The Iowa Caucuses are tailor made for obscure and mostly unknown candidates. As the Political Director of the Republican Party of Iowa during the last presidential caucus cycle, there were months where it seemed like all I did was answer questions that these candidates had about the caucus process in Iowa. While Herman Cain might not be a household name in Iowa, make no mistake, he’s not the 2010 version of John Cox, Dr. Mark Klein, Cap Fendig, or Hugh Cort either.
Unlike every other major Republican presidential candidate that will emerge to run in 2012, Herman Cain has never held elected office. Instead, he comes to the race from the outside, as a former business executive, radio personality, and newspaper columnist.
Herman Cain makes TheIowaRepublican.com’s top ten because he belongs there, not because it was necessary to find another presidential candidate to get the list to ten names. If this was just about getting to ten names, Ambassador and former Utah Governor Jon Huntsman would have made the list.
Herman Cain belongs in the Iowa discussion because he is a natural fit with the tea party movement that has taken root in Iowa. Unlike other tea party movements across the county, in Iowa, the tea party is also very socially conservative.
Cain has also been proving that he’s not afraid to put in the time and effort to become known in communities all across Iowa. Cain has already headlined tea party events in the state and has been meeting with influential Iowa Republicans since the end of the 2010 elections. From all accounts, Cain is making a good first impression.
Even though it’s hard to see a scenario where Cain wins the Iowa caucuses, it doesn’t take much of an imagination to see him making a impact in them. Candidates with no prior elected experience have done well in the Iowa caucuses. Pat Robertson (1988), Pat Buchanan (1996), and Steve Forbes (2000) each took home second place finishes in the caucuses. In fact, in 2000, 53 percent of the caucus vote went to candidates that had never held elected office (Forbes, Alan Keyes, and Gary Bauer).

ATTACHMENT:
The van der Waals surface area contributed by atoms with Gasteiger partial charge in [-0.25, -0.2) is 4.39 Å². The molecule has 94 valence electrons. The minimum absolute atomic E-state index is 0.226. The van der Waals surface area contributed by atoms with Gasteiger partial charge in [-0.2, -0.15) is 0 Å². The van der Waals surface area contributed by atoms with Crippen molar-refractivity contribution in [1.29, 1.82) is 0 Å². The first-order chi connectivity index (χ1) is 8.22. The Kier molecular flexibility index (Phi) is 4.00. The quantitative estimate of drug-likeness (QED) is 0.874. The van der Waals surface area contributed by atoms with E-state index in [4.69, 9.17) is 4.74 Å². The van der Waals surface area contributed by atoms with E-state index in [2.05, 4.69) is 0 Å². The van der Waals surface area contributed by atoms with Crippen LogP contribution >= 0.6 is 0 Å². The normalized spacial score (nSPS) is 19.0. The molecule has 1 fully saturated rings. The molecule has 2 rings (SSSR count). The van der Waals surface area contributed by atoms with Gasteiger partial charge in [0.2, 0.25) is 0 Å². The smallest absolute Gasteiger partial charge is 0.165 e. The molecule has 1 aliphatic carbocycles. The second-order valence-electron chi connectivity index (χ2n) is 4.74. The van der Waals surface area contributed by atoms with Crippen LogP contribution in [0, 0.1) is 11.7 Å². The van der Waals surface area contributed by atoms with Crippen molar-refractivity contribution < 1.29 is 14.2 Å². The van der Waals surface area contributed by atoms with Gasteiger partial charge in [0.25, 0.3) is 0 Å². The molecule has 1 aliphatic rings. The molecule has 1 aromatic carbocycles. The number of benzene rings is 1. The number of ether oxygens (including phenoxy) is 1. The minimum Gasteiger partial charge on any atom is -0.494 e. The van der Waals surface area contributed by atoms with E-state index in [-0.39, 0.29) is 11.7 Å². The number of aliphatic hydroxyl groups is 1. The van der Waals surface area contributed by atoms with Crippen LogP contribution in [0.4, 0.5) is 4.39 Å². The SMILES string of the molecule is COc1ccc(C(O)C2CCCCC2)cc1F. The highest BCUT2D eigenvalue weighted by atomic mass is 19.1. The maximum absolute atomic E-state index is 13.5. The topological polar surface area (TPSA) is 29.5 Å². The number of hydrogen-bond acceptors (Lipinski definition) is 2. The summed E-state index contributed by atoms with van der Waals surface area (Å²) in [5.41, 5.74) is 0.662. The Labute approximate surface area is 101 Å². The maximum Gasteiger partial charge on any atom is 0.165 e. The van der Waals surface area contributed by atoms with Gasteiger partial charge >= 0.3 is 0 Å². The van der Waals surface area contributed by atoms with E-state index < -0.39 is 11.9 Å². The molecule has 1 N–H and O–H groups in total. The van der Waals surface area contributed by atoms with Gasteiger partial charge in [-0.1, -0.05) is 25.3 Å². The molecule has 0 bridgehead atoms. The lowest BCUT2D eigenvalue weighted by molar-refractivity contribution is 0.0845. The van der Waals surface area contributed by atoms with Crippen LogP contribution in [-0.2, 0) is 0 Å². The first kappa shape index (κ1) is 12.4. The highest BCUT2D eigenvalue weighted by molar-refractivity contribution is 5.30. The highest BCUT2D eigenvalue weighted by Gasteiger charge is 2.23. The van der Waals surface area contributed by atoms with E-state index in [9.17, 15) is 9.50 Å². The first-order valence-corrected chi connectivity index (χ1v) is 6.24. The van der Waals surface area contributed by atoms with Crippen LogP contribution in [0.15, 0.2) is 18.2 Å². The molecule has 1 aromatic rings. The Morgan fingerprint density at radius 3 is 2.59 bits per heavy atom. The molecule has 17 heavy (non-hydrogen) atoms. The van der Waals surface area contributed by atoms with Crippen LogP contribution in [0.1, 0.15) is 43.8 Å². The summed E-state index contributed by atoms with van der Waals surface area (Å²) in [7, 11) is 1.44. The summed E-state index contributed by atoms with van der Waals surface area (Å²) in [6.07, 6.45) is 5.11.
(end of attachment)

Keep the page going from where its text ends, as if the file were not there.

Cain’s strategy will need to be different than Forbes’, who spent millions of his own money in 2000. Cain’s 2012 campaign will probably look more like what Alan Keyes’ campaign looked like in 1999 and 2000. Keyes, who garnered 14 percent of the vote in the 2000 caucuses and thus finished third, began traveling the state in early 1999. I still remember traveling to Iowa City in a snowstorm to see Keyes speak at an event in at the old Highlander hotel along Interstate 80.
I was shocked when I walked in and saw that more than 200 people turned out to listen to Keyes that night. After listening to Keyes speak, I began to understand what so many people were attracted to. Like Keyes, Herman Cain has been gifted with great oratory skills, but his business background makes him far more formidable than Keyes, who was essentially a one-issue candidate.
Cain’s outsider persona is also going to appeal to those who are seeking a candidate who has remained politically pure. In the last general election, nearly 21,000 Iowans voted for a third party gubernatorial candidate who ran on a conservative platform. If Cain can convince those people to back his presidential campaign in the caucuses, Cain is going to turn a lot of heads a year from now.
Photo by Dave Davidson
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